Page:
Chris Noessel > Masters Project: Free Range Learning Support> Why a Service?
Introduction  |  Process  |  The Service  |  Experience Prototypes  |  Conclusion  |  Appendices

Why a Service?

  Trying to envision a viable business model for such technology, a device- or lesson-centered model seems too limited for the long-term engagement required in the unfolding of our experiences in the world. A long-term service model gives interaction designers opportunities to provide blended learning, provide prompts for learners, further market penetration of baseline technology, tightly integrate components, and provide external learning motivation.

Blended Learning

The long-term relationship implied by subscription to a service provides a broader structure for blended learning across multiple devices and appropriate channels, i.e., the learner’s mobile device, the Web, a physical location like a classroom or office, or even the mail (post). Though this complicates design and maintenance of the content in a number of ways, it does enable service designers to place components in the environment where they work best. It also allows learners to use the tools they prefer that match their subjects.

Technology Market Penetration

Early explorations in m-learning, such as those conducted in 2001 by Melissa Regan¤ at the Stanford Learning Lab, indicate that modern cell phone displays with current network speeds are not engaging enough for mobile learning to be effective. A service model can further market penetration of the latest and greatest technology.

One of the reasons learners do not upgrade their mobile equipment is that the perceived benefits of upgrading do not outweigh the costs. A service model provides customers with a clear value proposition, e.g., “If you choose the deluxe package with the new Nokia tall-screen Java-enabled phone, you will be able to download and use over 50 new learning modules.” Since hardware costs can be distributed over the life of the service, perceived price decreases.¤

A secondary benefit to the “trade-up” model is that as devices are traded in, Fresh can resell or recycle them, keeping them out of the landfills and underscoring a commitment to sustainable business practices.

Low-tech service components offered in a “starter” package also indirectly aid technology penetration. As the learners gain mastery and confidence in the starter services with the low-end devices, they notice points at which better hardware would give them more options, providing experiential motivation to upgrade.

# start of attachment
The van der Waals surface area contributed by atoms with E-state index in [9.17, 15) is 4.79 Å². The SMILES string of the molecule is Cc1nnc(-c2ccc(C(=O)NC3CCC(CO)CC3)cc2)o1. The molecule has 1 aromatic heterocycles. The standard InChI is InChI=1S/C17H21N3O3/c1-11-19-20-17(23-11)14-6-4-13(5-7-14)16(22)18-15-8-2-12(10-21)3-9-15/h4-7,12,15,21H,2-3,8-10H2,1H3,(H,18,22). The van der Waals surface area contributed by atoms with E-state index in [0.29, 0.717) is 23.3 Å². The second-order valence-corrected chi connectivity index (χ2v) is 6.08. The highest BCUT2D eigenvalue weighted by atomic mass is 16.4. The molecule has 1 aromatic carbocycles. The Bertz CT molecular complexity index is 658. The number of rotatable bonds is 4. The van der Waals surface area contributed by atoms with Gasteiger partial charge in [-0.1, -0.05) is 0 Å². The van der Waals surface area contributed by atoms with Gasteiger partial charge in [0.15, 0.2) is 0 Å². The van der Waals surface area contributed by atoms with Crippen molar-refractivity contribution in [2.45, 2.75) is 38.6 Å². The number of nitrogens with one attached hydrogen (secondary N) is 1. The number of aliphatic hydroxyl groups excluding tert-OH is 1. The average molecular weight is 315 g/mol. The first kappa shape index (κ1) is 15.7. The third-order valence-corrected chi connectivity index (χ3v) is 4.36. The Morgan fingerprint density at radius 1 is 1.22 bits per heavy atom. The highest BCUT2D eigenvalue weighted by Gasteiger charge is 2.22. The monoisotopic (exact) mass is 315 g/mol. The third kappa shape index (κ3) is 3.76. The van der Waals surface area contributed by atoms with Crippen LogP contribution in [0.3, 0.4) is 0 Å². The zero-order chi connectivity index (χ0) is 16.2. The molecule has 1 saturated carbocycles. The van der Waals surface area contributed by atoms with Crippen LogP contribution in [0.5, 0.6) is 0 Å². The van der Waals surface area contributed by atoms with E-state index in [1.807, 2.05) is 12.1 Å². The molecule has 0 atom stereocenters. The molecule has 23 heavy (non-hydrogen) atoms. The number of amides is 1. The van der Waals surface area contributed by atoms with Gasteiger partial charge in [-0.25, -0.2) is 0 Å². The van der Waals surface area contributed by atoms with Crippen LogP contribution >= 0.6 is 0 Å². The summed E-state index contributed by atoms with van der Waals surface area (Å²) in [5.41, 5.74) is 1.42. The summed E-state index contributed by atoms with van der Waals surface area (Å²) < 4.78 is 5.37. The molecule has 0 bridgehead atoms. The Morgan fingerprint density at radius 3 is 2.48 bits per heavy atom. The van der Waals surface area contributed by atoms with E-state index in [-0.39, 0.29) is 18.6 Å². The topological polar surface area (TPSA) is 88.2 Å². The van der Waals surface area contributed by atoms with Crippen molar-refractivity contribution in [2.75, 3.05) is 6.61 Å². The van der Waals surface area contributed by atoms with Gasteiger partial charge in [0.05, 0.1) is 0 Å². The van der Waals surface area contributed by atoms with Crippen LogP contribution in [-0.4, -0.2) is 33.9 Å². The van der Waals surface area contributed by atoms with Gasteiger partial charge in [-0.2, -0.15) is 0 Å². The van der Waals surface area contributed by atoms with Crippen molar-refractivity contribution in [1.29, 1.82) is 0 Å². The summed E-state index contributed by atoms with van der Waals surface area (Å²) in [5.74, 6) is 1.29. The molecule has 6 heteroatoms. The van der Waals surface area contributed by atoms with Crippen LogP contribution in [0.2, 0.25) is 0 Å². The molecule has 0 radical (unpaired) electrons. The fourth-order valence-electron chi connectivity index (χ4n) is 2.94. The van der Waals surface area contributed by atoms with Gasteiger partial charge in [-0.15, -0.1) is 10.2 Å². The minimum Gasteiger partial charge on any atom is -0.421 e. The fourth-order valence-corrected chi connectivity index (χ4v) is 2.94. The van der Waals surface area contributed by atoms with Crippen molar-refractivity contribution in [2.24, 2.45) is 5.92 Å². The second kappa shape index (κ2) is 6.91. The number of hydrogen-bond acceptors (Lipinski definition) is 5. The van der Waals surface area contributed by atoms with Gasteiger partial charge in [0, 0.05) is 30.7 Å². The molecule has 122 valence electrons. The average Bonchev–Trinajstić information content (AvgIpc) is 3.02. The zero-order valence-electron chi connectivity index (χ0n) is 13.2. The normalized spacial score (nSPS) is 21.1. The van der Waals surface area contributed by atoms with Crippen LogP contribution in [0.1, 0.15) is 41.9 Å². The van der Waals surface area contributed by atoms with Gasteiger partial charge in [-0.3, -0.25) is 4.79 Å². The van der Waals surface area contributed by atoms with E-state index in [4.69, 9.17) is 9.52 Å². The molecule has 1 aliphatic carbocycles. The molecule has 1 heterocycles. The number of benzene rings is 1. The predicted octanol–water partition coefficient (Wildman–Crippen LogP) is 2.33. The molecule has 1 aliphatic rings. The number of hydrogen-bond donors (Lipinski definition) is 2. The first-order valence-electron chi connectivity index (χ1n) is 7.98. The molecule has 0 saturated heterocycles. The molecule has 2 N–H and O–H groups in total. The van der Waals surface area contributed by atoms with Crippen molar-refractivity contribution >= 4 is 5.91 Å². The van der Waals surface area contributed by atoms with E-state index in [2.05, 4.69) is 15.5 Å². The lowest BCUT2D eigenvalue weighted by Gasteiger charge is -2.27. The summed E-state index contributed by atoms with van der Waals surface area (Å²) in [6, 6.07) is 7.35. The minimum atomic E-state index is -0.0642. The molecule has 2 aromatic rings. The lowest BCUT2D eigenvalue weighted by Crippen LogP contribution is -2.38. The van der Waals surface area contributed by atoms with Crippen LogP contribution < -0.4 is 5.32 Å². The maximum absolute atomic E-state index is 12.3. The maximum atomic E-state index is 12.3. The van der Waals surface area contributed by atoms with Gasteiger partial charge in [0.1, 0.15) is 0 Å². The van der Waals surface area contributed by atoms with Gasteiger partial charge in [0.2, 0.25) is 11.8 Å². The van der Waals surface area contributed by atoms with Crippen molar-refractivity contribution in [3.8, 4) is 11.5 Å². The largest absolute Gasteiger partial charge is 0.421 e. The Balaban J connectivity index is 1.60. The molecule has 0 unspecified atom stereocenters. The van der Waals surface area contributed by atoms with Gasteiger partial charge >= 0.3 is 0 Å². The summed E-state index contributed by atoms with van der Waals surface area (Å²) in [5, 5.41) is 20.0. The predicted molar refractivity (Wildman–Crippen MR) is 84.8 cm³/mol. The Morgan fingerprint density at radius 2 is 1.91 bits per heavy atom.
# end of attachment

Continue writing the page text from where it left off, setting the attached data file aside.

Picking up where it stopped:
By using these practices to get recent technologies into the hands of its subscribers, the service benefits from being able to develop and release cutting-edge software. The service also benefits from word-of-mouth advertising as subscribers respond to inquiries about their sophisticated devices.

Learner Prompting

Research regarding learning and attention tells us that the efficacy of new devices suffers as they fade from learners’ attentions.¤ One way to overcome this “fading effect” is to incorporate learner prompting into the designs. With deviceuctured business models, we would have to re-initiate contact with the learner to provide this prompting. Since there is no relationship established, such contact would be perceived as intrusive and unwanted, as is often the case with advertising. Framed within a service and controlled by the learner, however, prompts may be welcomed as a helpful aid to learning, and can encourage continued use of the service.

Tight Integration

Conceiving the components as a single service reveals opportunities for data sharing between the various inputs and outputs. For example, in this project, one component involves the delivery of location-based information and another allows the client to ask questions of the service. By logging the locations where questions are asked, we can build the database on which the location-based component relies. Similarly, one component allows users to ask free-form questions of the service, which is forwarded for real-time answers by experts. Since the service has relationships with many clients of diverse interests, we can use this client base as the pool of experts.


Having an ongoing relationship between service and member allows the service to announce-as opposed to advertise-new technologies, hardware, and service components as they become available.

Learner Motivation

In a device- or lesson-based model, the primary value exchange occurs at the point of purchase. Afterward, issues of quality or guarantee may come into play, but these are meant to be exceptions and not the rule. Learner motivation between transactions is often a matter of luck and circumstance. In a service-based model, the learners are reminded each billing cycle that they are paying, and that it is in their best interest to maximize their use of the subscription. Additionally, as the learner reviews the charges on his bill, he reviews his recent learning activities, reinforcing them.

NEXT> The process.

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